Sleep Apnea Surgery Center, 1900 University Avenue, Suite 105, East Palo Alto, CA, États-Unis
Décédé. Sleep Medicine Division, Stanford University School of Medicine, Stanford, 3165 Porter Dr, Palo Alto, CA 94304, États-Unis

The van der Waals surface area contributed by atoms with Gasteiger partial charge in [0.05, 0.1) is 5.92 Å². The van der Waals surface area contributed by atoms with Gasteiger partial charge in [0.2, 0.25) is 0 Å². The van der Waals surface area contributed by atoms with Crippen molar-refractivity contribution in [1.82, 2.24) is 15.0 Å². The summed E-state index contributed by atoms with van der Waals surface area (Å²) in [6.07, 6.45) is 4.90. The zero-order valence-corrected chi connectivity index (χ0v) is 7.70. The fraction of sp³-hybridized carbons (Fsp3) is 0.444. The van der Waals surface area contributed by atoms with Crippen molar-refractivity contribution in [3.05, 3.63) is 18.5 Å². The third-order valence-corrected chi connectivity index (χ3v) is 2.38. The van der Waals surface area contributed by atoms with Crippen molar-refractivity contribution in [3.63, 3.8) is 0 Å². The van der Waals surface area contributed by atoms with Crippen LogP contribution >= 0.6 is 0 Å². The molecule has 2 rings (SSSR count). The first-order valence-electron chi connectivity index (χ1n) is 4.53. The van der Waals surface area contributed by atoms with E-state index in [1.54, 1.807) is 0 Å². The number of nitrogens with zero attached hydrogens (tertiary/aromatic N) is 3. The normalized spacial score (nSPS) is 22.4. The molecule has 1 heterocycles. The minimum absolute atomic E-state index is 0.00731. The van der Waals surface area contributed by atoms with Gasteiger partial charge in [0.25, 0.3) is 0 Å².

Aim: The focus of this report was to analyze patients who presented for second opinion due to complications and failure following maxillomandibular advancement (MMA)performed elsewhere. Methods: During a five-year period, 16 patients presented with complications and/or failure of MMA. The indication for treatment was obstructive sleep apnea (OSA). Analysis of treatment records including plane radiography and/or cone beam computed tomography (CBCT), progress photographs and clinical examination were performed. Results: Complete clinical and imaging records were available in all patients for analysis. Thirteen patients were surgical failures with advancement ranging from -4 to 5 mm. Five of the 13 patients had limited advancement at the initial surgery, and eight patients had hardware failure that required removal with resultant retrodisplacement of the mandible. Due to complications occurring in 11 patients, additional surgery ranging from two to six additional procedures after the initial operation was required. The complications included hardware failure (ten patients) that led to bone segment displacement (eight patients), non-union of the maxilla (two patients), non-union of the mandible (eight patients), chronic facial and/or joint pain (five patients), facial nerve injury (two patient), complete anesthesia of the lip/chin (five patients) and severe malocclusion (four patients). Conclusions: Although MMA is typically a predictable operation with excellent outcomes, failure of improvement and severe long-term sequelae from surgical complications are possible. Surgical precision with sufficient skeletal advancement for airway improvement and stable skeletal fixation is necessary to achieve a successful outcome.